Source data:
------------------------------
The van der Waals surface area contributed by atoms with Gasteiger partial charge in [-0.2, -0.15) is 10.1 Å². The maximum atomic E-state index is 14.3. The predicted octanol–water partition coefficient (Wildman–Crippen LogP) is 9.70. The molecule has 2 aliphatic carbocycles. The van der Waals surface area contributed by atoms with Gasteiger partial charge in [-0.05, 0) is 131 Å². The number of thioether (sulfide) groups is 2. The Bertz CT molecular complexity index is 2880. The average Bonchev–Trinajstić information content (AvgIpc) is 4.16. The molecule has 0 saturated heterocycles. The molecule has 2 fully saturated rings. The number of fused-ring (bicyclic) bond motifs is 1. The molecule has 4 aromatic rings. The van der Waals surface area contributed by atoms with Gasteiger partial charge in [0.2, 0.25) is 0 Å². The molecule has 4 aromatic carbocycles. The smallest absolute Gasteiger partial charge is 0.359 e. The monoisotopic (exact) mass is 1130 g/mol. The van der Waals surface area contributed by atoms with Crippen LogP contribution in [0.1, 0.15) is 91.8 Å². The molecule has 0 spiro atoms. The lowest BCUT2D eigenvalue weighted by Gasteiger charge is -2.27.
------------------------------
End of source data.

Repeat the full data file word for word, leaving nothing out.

The van der Waals surface area contributed by atoms with Gasteiger partial charge in [-0.2, -0.15) is 10.1 Å². The maximum atomic E-state index is 14.3. The predicted octanol–water partition coefficient (Wildman–Crippen LogP) is 9.70. The molecule has 2 aliphatic carbocycles. The van der Waals surface area contributed by atoms with Gasteiger partial charge in [-0.05, 0) is 131 Å². The number of thioether (sulfide) groups is 2. The Bertz CT molecular complexity index is 2880. The average Bonchev–Trinajstić information content (AvgIpc) is 4.16. The molecule has 0 saturated heterocycles. The molecule has 2 fully saturated rings. The number of fused-ring (bicyclic) bond motifs is 1. The molecule has 4 aromatic rings. The van der Waals surface area contributed by atoms with Gasteiger partial charge in [0.2, 0.25) is 0 Å². The molecule has 4 aromatic carbocycles. The smallest absolute Gasteiger partial charge is 0.359 e. The monoisotopic (exact) mass is 1130 g/mol. The van der Waals surface area contributed by atoms with Crippen LogP contribution in [0.1, 0.15) is 91.8 Å². The molecule has 0 spiro atoms. The lowest BCUT2D eigenvalue weighted by Gasteiger charge is -2.27.